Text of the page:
The top unbeaten teams - Ohio State, USC, Michigan, Florida and Auburn - didn’t have particularly inspiring performances today. And some other top tier teams hung on in their respective games after facing some stiff competition from their opponents early on like Virginia Tech, and most notably, Georgia. But they all survived, and national championship and BCS berth hopes are still intact for nearly all who entered the weekend with big time postseason hopes.
Well, was that 37-yard TD from Troy Smith to Brian Robiskie a Heisman-caliber moment, or what? That was some play Smith made – with his feet – during an otherwise less than stellar performance out of the Buckeyes offense. It was a weird game.
In light of the attention the Reggie Bush controversy has brought upon USC and some accusations that members of the Trojans coaching and athletic staff new about supposed NCAA violations, UConn coach Randy Edsall said Monday that it was preposterous to hold coaches responsible for controlling every aspect of their players lives.
Where to start on a Saturday like this, I’m not sure. There was measuring stick game after measuring stick game all over the country and several teams rose to the occasion in the seven games that featured ranked teams against each other.
The Wolverines are off to one heck of a start in a must-win game for Lloyd Carr. Turnovers are just killing the Irish as they find themselves down 20-7. We'll really see what kind of coach Charlie Weis is soon, I guess. I don't think its possible for Brady Quinn to have worse first quarter stats than he has and the Irish right now have more penalty yards than rushing yards. Things better pick up soon.
It should be pretty clear now who the No. 1 team in the nation is. Ohio State, behind quarterback Troy Smith, showed the country they are the best team with a 24-7 win over the Longhorns on the road and I think it's safe to say we learned some things from this game.
What to make of Rutgers? They are absolutely smoking Illinois right now. I know Illinois isn’t some big time Big Ten team, but they’re making the Scarlet Knights look like a Big East beast. 30-0 at halftime - Ron Zook’s Illini are getting blitzed right out of Piscataway.
The rules changes went over without any major gripping or complaining from the majority of Big East coaches Monday. No one felt the rules were a hindrance or a pain, but some noticed more of a difference than others.
Well, a win’s a win and that’s what the Irish got Saturday. It wasn’t pretty and the offense wasn’t firing on all cylinders, but Charlie Weis’ squad got the job done. They won and survived, lived to face Penn State next without a loss hanging over them and still one of the favorites to make it to the national championship game. For that, they should be satisfied. For other reasons, there should be concern.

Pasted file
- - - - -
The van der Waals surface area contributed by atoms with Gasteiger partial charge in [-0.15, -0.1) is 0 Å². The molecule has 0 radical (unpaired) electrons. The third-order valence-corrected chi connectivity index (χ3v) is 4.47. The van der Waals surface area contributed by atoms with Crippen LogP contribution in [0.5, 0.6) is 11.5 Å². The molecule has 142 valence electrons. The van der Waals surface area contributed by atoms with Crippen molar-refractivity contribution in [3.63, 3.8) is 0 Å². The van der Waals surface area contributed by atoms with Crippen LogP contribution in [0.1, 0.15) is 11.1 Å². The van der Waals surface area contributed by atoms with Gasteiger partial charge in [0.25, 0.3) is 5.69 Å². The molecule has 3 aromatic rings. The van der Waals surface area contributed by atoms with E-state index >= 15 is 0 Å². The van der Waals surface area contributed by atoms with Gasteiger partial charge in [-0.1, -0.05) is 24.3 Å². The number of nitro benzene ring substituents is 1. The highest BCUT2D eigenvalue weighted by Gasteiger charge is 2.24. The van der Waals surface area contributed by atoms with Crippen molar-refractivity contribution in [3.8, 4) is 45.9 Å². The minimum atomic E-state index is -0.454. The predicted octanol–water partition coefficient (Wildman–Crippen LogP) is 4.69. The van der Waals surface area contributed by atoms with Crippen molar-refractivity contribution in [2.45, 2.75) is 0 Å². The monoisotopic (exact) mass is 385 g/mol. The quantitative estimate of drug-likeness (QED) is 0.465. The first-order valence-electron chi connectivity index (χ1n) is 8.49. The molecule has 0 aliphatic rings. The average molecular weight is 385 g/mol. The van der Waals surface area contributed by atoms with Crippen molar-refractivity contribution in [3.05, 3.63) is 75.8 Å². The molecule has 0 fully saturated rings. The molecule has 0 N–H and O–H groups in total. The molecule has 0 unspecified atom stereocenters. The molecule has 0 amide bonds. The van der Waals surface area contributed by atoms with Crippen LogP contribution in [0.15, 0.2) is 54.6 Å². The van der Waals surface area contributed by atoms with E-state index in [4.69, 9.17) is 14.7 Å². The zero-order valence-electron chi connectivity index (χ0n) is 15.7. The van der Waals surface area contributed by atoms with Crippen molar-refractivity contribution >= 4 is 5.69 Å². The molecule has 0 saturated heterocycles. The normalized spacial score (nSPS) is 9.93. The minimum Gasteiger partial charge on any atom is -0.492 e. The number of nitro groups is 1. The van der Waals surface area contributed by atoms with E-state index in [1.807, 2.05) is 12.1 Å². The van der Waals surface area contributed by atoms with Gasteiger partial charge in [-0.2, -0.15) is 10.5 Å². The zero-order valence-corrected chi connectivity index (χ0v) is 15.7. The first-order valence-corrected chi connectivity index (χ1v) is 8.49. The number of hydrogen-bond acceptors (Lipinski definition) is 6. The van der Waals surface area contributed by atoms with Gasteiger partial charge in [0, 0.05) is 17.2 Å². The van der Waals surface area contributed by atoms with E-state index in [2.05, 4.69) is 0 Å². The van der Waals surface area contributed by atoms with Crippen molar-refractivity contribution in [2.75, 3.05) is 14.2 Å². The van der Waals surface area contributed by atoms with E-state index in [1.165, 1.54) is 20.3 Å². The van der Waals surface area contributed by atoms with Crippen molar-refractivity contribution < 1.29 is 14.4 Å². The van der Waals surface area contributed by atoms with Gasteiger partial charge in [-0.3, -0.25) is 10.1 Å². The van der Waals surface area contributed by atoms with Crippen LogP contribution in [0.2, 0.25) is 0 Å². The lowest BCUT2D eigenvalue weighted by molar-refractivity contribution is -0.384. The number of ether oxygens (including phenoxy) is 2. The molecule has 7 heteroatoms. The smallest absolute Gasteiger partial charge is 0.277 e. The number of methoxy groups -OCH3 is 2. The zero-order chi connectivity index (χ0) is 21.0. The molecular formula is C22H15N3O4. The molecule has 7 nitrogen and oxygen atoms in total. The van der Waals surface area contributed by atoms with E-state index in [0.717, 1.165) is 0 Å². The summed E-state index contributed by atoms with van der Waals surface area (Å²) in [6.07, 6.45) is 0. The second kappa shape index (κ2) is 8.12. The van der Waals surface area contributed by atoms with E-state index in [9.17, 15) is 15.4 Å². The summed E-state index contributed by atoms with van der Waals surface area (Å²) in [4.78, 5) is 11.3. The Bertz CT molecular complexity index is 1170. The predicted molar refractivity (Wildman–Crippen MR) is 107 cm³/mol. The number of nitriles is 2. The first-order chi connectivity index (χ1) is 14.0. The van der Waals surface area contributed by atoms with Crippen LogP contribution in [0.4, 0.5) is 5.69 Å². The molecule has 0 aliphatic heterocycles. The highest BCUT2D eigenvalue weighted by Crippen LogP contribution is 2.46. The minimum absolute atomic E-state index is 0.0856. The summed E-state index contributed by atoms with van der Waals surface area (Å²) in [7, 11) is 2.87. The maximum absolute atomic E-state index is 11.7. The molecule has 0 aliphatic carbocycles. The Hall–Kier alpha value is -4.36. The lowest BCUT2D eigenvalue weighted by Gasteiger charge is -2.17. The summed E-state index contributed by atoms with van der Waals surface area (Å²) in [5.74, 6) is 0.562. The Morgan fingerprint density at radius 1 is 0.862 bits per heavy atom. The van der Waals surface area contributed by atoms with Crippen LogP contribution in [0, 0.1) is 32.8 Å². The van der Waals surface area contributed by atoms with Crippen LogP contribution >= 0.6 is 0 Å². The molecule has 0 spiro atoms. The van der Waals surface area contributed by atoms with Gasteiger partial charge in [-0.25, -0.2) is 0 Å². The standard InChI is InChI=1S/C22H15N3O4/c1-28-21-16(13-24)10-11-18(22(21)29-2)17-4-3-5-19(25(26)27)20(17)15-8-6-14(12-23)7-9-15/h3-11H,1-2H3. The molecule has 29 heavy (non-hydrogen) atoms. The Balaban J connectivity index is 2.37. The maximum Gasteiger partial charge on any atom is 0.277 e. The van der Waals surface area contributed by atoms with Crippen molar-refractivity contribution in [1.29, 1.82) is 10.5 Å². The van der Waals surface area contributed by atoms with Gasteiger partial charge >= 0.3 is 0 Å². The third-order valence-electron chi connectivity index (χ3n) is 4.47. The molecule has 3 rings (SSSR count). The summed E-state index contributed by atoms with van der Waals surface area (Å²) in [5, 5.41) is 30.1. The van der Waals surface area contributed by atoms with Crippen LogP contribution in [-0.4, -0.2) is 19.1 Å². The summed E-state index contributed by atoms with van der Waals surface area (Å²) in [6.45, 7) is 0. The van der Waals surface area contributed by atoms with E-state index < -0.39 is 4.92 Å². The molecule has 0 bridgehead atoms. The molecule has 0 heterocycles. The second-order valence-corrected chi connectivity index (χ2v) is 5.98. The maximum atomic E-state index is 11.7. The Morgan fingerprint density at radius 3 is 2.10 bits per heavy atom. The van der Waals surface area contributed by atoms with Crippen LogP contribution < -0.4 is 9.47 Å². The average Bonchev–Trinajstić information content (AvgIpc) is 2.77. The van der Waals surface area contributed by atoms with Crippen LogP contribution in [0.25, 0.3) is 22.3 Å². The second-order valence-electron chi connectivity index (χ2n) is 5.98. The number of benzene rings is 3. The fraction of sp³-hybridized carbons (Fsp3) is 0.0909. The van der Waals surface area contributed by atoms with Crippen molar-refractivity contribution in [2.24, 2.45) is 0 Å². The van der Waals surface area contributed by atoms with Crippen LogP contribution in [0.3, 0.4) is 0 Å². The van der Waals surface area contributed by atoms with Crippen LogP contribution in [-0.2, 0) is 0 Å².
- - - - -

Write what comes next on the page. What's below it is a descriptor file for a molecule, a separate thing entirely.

Since the season is officially here, I figured it was time to do what everyone else around the country has done: make the obligatory predictions. This way, I’m on the record and I’ll be able to look back in amazement about how poorly - or precisely - I predicted things would pan out.
The Louisville contingent of Brian Brohm, Michael Bush and Nate Harris just left the Viking, officially putting an end to Big East Media Day in Newport. Overall impressions: Big time kudos to the Big East for putting together two straight days of excellent events.
To see Louisville RB Michael Bush in person kind of makes you stop in amazement. How can this guy, who weighs about 250 lbs. and is 6-foot-2 (at least) run so fast? It's kind of mind-boggling. TV doesn't do any justice to how big Bush is in person. The guy is just humungous. There's really no other way to put it. And defenders better beware this year; Bush says he's in the best shape of his life and is more trim and cut than ever before.
Funniest thing about Big East Media Day? The players practically running to get out of their suits and sportcoats and change into street clothes. Once they're done with their interviews, they're gunning for the nearest bathroom or changing room, suitcase/garment bag in hand, ready to ditch the wool for cotton. Since it's hot here in Newport - just like every other area of this country - the clothes of choice are shorts and t-shirts. Very casual dining here at the Viking.
The addition of a 12th game to the schedule starting this season doesn't seem to be bothering anybody. In fact, the coaches and players seem to be in favor or it. After all, if they love what they're doing, why wouldn't they be in favorite of adding another game? It gives players the opportunity to suit up for another game, while it gives coaches another gameday to prepare for and coach.